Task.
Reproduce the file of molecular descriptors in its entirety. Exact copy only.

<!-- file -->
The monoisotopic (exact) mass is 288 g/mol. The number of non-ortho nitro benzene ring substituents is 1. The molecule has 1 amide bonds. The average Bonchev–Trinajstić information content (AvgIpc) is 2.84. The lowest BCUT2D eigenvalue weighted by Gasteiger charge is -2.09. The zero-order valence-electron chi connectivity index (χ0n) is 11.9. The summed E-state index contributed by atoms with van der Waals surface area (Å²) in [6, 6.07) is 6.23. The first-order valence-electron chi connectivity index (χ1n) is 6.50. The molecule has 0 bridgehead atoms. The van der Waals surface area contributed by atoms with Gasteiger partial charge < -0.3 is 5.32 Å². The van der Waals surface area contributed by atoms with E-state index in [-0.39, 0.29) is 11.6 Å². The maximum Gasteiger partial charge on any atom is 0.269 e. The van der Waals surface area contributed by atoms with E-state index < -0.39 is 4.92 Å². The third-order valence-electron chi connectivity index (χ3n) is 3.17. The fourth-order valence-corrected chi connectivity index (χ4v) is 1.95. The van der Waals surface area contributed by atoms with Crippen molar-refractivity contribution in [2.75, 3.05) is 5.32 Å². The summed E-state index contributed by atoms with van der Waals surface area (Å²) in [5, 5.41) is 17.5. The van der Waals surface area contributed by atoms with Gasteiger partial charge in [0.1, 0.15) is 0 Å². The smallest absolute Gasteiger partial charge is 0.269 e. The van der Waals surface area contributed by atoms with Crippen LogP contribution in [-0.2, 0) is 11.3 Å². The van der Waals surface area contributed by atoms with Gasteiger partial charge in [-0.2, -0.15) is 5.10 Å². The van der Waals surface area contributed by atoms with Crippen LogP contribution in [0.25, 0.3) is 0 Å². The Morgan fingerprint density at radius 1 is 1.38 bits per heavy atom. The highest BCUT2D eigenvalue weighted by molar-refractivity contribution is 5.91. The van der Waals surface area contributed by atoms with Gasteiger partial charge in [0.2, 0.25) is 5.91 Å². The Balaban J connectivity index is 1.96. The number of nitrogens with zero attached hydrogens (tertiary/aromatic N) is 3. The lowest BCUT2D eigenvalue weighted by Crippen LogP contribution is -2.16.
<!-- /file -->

The monoisotopic (exact) mass is 288 g/mol. The number of non-ortho nitro benzene ring substituents is 1. The molecule has 1 amide bonds. The average Bonchev–Trinajstić information content (AvgIpc) is 2.84. The lowest BCUT2D eigenvalue weighted by Gasteiger charge is -2.09. The zero-order valence-electron chi connectivity index (χ0n) is 11.9. The summed E-state index contributed by atoms with van der Waals surface area (Å²) in [6, 6.07) is 6.23. The first-order valence-electron chi connectivity index (χ1n) is 6.50. The molecule has 0 bridgehead atoms. The van der Waals surface area contributed by atoms with Gasteiger partial charge < -0.3 is 5.32 Å². The van der Waals surface area contributed by atoms with E-state index in [-0.39, 0.29) is 11.6 Å². The maximum Gasteiger partial charge on any atom is 0.269 e. The van der Waals surface area contributed by atoms with E-state index < -0.39 is 4.92 Å². The third-order valence-electron chi connectivity index (χ3n) is 3.17. The fourth-order valence-corrected chi connectivity index (χ4v) is 1.95. The van der Waals surface area contributed by atoms with Crippen molar-refractivity contribution in [2.75, 3.05) is 5.32 Å². The summed E-state index contributed by atoms with van der Waals surface area (Å²) in [5, 5.41) is 17.5. The van der Waals surface area contributed by atoms with Gasteiger partial charge in [0.1, 0.15) is 0 Å². The smallest absolute Gasteiger partial charge is 0.269 e. The van der Waals surface area contributed by atoms with Crippen LogP contribution in [-0.2, 0) is 11.3 Å². The van der Waals surface area contributed by atoms with Gasteiger partial charge in [-0.2, -0.15) is 5.10 Å². The van der Waals surface area contributed by atoms with Crippen LogP contribution in [0.25, 0.3) is 0 Å². The Morgan fingerprint density at radius 1 is 1.38 bits per heavy atom. The highest BCUT2D eigenvalue weighted by molar-refractivity contribution is 5.91. The van der Waals surface area contributed by atoms with Gasteiger partial charge in [0.2, 0.25) is 5.91 Å². The Balaban J connectivity index is 1.96. The number of nitrogens with zero attached hydrogens (tertiary/aromatic N) is 3. The lowest BCUT2D eigenvalue weighted by Crippen LogP contribution is -2.16.